Three shall be the number thou shalt count, and the number of the counting shall be three. Four shalt thou not count, neither count thou two, excepting that thou then proceed to three.

Oh, and, yeah, excellent article Mike. :)

5
by Teddy (not verified) :: Mon, 08/15/2005 - 3:26pm

I usually only chime in with bad jokes, but that was a fantastic article. Thanks.

6
by Independent George (not verified) :: Mon, 08/15/2005 - 4:17pm

This is one of the things that made Lawrence Taylor so amazing at linebacker. He was most famous for being a pass-rusher, but I also remember him regularly batting down balls on short patterns to the weak side (often after faking the blitz). The funny thing is, he was also notorious for either missing or sleeping through film sessions; he did it all on pure instinct.

7
by jim haslett (not verified) :: Mon, 08/15/2005 - 4:34pm

Mike Tanier, would you like to coach my defense this year?

8
by S Baker (not verified) :: Mon, 08/15/2005 - 4:53pm

This article rocks. All the FO "Football 101" stuff is terrific, and fills the void of actual information almost always ignored by sportswriting and sportscasting. Any chance we could get some accompanying diagrams in future features? Sweet job.

9
by Perrin (not verified) :: Mon, 08/15/2005 - 5:21pm

Great article, like all the 101 articles.

10
by Vince (not verified) :: Mon, 08/15/2005 - 5:42pm

Re #2: As much as people like to rag on Mike Martz, he's still right at the top of the list of designing and planning on offense. I don't know if I'd want him to be my head coach, but I'd take him as my offensive coordinator with a huge smile on my face.

11
by MikeT (not verified) :: Mon, 08/15/2005 - 8:00pm

#7: Sorry, Mr. Haslett. I am trying to hold out for a job with an NFL team.

12
by ABW (not verified) :: Mon, 08/15/2005 - 8:17pm

I'd just like to give some props to Mike T and the rest of the Outsiders for this series of articles - they are amazing and they really help those of us who didn't grow up playing football to understand and appreciate the game more. Thanks guys, and keep up the good work!

13
by JPS (not verified) :: Mon, 08/15/2005 - 8:42pm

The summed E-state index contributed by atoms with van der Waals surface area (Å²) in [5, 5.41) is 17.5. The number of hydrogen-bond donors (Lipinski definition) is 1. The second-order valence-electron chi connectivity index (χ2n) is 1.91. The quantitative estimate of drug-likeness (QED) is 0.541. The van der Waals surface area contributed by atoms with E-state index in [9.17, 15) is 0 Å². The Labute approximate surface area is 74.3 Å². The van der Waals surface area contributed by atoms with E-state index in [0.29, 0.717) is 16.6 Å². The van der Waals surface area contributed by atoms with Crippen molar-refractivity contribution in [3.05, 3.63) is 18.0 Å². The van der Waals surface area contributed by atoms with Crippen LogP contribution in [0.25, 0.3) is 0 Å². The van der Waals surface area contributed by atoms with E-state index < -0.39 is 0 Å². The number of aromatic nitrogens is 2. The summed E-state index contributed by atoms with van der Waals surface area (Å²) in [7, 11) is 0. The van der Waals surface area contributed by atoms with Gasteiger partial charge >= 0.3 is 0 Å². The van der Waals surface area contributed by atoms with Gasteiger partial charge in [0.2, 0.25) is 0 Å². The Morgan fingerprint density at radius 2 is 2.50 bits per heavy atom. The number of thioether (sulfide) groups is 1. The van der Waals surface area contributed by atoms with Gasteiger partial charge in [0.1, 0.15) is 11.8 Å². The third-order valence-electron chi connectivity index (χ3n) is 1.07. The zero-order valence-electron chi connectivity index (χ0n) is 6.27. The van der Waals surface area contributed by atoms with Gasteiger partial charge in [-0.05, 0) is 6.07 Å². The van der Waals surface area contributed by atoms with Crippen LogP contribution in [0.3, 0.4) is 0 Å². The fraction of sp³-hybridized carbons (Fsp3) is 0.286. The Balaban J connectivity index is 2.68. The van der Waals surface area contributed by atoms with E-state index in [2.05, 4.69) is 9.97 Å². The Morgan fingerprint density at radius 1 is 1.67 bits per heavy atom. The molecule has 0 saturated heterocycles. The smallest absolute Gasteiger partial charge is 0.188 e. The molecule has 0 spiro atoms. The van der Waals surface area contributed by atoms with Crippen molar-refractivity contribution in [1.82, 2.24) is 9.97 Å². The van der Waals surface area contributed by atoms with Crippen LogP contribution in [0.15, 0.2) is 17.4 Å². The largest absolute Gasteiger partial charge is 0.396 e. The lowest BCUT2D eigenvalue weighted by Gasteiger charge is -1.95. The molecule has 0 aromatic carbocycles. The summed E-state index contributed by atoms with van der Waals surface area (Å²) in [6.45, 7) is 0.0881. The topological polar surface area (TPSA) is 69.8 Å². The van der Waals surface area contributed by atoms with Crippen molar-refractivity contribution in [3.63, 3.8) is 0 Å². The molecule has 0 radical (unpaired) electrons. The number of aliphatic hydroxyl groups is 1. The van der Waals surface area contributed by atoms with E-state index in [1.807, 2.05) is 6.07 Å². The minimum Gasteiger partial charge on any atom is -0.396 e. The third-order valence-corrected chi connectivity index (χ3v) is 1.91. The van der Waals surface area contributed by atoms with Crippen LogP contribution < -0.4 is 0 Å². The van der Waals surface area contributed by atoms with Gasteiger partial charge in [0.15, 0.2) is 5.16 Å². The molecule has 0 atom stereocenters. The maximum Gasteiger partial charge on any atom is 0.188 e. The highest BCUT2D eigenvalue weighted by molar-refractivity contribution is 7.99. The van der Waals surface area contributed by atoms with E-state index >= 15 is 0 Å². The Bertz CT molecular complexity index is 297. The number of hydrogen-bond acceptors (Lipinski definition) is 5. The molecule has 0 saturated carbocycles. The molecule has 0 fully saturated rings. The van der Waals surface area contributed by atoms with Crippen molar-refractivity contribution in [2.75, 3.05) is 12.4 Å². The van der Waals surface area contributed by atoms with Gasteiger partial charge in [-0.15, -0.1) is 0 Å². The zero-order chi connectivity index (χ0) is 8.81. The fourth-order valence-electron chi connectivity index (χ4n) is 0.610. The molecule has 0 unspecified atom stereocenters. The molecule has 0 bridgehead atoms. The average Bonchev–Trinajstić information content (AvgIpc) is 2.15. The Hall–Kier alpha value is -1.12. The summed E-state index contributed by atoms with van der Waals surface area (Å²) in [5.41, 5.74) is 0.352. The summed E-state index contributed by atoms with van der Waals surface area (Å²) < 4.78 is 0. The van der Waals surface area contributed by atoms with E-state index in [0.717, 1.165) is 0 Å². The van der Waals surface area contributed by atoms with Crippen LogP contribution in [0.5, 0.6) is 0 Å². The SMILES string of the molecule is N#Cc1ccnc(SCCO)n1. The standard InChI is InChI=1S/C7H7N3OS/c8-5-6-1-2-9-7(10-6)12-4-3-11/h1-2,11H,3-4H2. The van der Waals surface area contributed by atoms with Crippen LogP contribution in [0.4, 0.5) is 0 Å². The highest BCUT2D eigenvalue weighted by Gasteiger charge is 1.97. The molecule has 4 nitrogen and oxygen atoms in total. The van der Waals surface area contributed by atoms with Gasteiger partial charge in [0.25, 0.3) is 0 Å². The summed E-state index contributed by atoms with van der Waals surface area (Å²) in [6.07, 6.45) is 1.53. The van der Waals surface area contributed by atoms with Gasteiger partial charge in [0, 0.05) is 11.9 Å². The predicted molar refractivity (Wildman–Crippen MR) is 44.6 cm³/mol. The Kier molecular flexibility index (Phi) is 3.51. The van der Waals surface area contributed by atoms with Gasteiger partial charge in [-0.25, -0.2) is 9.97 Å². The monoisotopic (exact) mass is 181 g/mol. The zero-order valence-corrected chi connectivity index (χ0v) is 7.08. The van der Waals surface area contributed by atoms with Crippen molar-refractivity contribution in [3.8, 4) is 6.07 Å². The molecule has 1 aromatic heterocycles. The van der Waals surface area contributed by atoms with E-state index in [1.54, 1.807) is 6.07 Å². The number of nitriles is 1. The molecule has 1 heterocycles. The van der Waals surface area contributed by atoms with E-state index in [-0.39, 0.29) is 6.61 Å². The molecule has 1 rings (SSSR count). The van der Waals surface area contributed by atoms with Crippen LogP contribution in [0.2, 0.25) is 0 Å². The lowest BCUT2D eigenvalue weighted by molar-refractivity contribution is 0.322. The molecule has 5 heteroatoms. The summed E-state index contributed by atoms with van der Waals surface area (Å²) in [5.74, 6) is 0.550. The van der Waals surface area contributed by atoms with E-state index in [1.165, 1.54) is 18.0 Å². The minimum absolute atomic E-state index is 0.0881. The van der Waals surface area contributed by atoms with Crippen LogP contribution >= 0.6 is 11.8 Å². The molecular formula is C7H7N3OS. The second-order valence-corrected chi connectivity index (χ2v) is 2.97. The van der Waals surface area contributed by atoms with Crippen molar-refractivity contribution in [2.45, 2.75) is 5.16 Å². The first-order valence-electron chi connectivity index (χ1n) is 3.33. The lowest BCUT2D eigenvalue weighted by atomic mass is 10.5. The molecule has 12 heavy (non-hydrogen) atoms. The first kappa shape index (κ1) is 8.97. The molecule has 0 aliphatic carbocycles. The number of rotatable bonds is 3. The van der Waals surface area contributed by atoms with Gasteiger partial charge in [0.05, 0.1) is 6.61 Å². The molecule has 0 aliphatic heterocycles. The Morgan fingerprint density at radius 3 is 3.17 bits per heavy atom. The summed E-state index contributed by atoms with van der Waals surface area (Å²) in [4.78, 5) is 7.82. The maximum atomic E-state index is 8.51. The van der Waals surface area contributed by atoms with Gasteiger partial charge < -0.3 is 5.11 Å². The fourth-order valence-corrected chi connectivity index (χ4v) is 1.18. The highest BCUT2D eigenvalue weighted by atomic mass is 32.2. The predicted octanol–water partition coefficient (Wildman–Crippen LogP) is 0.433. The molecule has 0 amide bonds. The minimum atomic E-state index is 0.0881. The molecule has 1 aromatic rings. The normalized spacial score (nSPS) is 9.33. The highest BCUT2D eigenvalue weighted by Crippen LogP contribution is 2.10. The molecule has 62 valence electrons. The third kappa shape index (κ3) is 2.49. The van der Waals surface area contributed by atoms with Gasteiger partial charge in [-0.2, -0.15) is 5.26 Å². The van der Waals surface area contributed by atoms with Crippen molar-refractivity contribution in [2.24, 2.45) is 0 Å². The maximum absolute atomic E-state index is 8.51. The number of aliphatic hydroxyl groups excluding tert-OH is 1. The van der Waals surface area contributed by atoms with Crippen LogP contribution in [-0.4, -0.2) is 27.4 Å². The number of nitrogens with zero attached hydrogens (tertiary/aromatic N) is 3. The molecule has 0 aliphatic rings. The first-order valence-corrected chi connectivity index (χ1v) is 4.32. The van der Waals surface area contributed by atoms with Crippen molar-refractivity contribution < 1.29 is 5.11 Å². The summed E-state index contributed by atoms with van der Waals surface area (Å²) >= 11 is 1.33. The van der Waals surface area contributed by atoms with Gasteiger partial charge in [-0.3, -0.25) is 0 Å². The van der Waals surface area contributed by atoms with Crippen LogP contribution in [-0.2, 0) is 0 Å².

Not mentioned here, and making the defense's job even harder, is that passes are typically thrown after only three seconds, and much sooner with some QBs. So take all the responsibilities for teams of pass defenders mentioned in this great article and cram it into just a few heartbeats. Whew!

14
by Ron Mexico (not verified) :: Mon, 08/15/2005 - 10:46pm

Wow! Thanks for this article. I'm sure this will help me figure out how to throw against zone coverage a whole lot better this year.

15
by Gatts (not verified) :: Tue, 08/16/2005 - 8:46am

#7: Sorry, Mr. Haslett. I am trying to hold out for a job with an NFL team.

RDF.

Great article.

16
by Israel (not verified) :: Tue, 08/16/2005 - 11:56am

Funny - I just put the Steelers-Eagles game on Field Pass. The game has barely started and Tunch is into an explanation of quarter and cover 3. And having read your article earlier today, I actually understand what he is saying.

17
by James, London (not verified) :: Tue, 08/16/2005 - 1:26pm

This is another terrific piece, and you're right, when I next play Madden or listen to commentary refering to 'cloud' or 'sky' I'll know what it means.

Can I suggest that you collect these minicamps together (I assume there will be more to come) and publish a 'football 101' with (or in) next years Prospectus? I loved the Prospectus by the way, even if Amazon sent it acroos the Atlantic by canoe.